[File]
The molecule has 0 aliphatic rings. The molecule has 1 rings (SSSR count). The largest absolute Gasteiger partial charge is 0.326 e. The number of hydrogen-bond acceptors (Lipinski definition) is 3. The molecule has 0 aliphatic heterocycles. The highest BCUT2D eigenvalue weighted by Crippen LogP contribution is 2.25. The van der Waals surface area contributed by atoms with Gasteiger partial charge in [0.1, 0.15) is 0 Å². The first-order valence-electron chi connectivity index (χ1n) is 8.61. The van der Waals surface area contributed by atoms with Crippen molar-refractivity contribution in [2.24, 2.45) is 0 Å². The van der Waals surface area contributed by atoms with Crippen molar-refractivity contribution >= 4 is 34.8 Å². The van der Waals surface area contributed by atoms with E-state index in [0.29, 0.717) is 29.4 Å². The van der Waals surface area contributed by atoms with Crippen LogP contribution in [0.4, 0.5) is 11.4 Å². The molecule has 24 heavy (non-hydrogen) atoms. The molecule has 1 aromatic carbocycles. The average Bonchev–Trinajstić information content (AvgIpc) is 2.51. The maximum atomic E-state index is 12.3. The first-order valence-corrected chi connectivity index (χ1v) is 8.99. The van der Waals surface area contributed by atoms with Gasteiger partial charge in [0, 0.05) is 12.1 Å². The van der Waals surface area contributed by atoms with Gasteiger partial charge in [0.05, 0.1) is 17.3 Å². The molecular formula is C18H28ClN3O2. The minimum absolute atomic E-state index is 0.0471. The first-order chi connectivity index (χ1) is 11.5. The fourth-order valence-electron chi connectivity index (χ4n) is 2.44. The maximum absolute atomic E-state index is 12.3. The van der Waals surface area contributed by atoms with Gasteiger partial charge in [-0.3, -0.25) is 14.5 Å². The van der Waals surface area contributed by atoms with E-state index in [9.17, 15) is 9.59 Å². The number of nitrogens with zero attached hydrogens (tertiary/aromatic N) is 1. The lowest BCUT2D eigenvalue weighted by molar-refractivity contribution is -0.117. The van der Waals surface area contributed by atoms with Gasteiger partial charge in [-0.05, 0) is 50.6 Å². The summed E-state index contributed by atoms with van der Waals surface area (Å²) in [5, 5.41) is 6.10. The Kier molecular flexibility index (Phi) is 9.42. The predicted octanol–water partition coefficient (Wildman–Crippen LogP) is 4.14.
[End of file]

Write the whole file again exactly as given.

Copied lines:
The molecule has 0 aliphatic rings. The molecule has 1 rings (SSSR count). The largest absolute Gasteiger partial charge is 0.326 e. The number of hydrogen-bond acceptors (Lipinski definition) is 3. The molecule has 0 aliphatic heterocycles. The highest BCUT2D eigenvalue weighted by Crippen LogP contribution is 2.25. The van der Waals surface area contributed by atoms with Gasteiger partial charge in [0.1, 0.15) is 0 Å². The first-order valence-electron chi connectivity index (χ1n) is 8.61. The van der Waals surface area contributed by atoms with Crippen molar-refractivity contribution in [2.24, 2.45) is 0 Å². The van der Waals surface area contributed by atoms with Crippen molar-refractivity contribution >= 4 is 34.8 Å². The van der Waals surface area contributed by atoms with E-state index in [0.29, 0.717) is 29.4 Å². The van der Waals surface area contributed by atoms with Crippen LogP contribution in [0.4, 0.5) is 11.4 Å². The molecule has 24 heavy (non-hydrogen) atoms. The molecule has 1 aromatic carbocycles. The average Bonchev–Trinajstić information content (AvgIpc) is 2.51. The maximum atomic E-state index is 12.3. The first-order valence-corrected chi connectivity index (χ1v) is 8.99. The van der Waals surface area contributed by atoms with Gasteiger partial charge in [0, 0.05) is 12.1 Å². The van der Waals surface area contributed by atoms with Gasteiger partial charge in [0.05, 0.1) is 17.3 Å². The molecular formula is C18H28ClN3O2. The minimum absolute atomic E-state index is 0.0471. The first-order chi connectivity index (χ1) is 11.5. The fourth-order valence-electron chi connectivity index (χ4n) is 2.44. The maximum absolute atomic E-state index is 12.3. The van der Waals surface area contributed by atoms with Gasteiger partial charge in [-0.3, -0.25) is 14.5 Å². The van der Waals surface area contributed by atoms with E-state index in [9.17, 15) is 9.59 Å². The number of nitrogens with zero attached hydrogens (tertiary/aromatic N) is 1. The lowest BCUT2D eigenvalue weighted by molar-refractivity contribution is -0.117. The van der Waals surface area contributed by atoms with Gasteiger partial charge in [-0.05, 0) is 50.6 Å². The summed E-state index contributed by atoms with van der Waals surface area (Å²) in [5, 5.41) is 6.10. The Kier molecular flexibility index (Phi) is 9.42. The predicted octanol–water partition coefficient (Wildman–Crippen LogP) is 4.14.